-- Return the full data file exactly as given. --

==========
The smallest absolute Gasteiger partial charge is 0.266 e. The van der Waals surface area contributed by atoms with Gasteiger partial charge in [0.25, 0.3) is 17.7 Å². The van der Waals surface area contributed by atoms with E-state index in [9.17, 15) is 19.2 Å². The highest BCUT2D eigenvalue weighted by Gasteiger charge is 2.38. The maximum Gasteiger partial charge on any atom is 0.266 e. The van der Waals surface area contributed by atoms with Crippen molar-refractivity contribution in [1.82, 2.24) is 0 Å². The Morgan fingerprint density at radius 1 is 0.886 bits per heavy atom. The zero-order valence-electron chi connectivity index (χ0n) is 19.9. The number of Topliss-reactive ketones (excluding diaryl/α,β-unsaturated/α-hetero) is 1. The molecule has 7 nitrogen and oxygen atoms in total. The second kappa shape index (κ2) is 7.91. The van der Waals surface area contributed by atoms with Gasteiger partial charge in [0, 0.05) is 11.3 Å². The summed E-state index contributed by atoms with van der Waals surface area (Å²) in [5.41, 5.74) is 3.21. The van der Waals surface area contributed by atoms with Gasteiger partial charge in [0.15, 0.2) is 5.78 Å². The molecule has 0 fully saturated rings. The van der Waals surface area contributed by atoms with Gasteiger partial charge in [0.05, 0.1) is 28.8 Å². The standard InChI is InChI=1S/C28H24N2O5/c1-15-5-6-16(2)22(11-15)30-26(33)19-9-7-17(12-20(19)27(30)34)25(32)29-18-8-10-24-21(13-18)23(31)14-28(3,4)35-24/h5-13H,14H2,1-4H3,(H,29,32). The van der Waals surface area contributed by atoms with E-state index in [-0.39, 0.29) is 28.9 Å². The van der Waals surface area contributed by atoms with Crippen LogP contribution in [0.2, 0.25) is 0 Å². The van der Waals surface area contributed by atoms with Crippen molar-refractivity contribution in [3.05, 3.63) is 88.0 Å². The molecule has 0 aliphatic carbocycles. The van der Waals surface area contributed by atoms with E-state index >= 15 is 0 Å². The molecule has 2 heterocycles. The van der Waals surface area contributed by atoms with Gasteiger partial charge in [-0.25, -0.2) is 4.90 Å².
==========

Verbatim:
The smallest absolute Gasteiger partial charge is 0.266 e. The van der Waals surface area contributed by atoms with Gasteiger partial charge in [0.25, 0.3) is 17.7 Å². The van der Waals surface area contributed by atoms with E-state index in [9.17, 15) is 19.2 Å². The highest BCUT2D eigenvalue weighted by Gasteiger charge is 2.38. The maximum Gasteiger partial charge on any atom is 0.266 e. The van der Waals surface area contributed by atoms with Crippen molar-refractivity contribution in [1.82, 2.24) is 0 Å². The Morgan fingerprint density at radius 1 is 0.886 bits per heavy atom. The zero-order valence-electron chi connectivity index (χ0n) is 19.9. The number of Topliss-reactive ketones (excluding diaryl/α,β-unsaturated/α-hetero) is 1. The molecule has 7 nitrogen and oxygen atoms in total. The second kappa shape index (κ2) is 7.91. The van der Waals surface area contributed by atoms with Gasteiger partial charge in [0, 0.05) is 11.3 Å². The summed E-state index contributed by atoms with van der Waals surface area (Å²) in [5.41, 5.74) is 3.21. The van der Waals surface area contributed by atoms with Gasteiger partial charge in [0.15, 0.2) is 5.78 Å². The molecule has 0 fully saturated rings. The van der Waals surface area contributed by atoms with Gasteiger partial charge in [0.05, 0.1) is 28.8 Å². The standard InChI is InChI=1S/C28H24N2O5/c1-15-5-6-16(2)22(11-15)30-26(33)19-9-7-17(12-20(19)27(30)34)25(32)29-18-8-10-24-21(13-18)23(31)14-28(3,4)35-24/h5-13H,14H2,1-4H3,(H,29,32). The van der Waals surface area contributed by atoms with E-state index in [-0.39, 0.29) is 28.9 Å². The van der Waals surface area contributed by atoms with Crippen LogP contribution in [0.2, 0.25) is 0 Å². The van der Waals surface area contributed by atoms with Crippen molar-refractivity contribution in [3.05, 3.63) is 88.0 Å². The molecule has 0 aliphatic carbocycles. The van der Waals surface area contributed by atoms with E-state index >= 15 is 0 Å². The molecule has 2 heterocycles. The van der Waals surface area contributed by atoms with Gasteiger partial charge in [-0.25, -0.2) is 4.90 Å².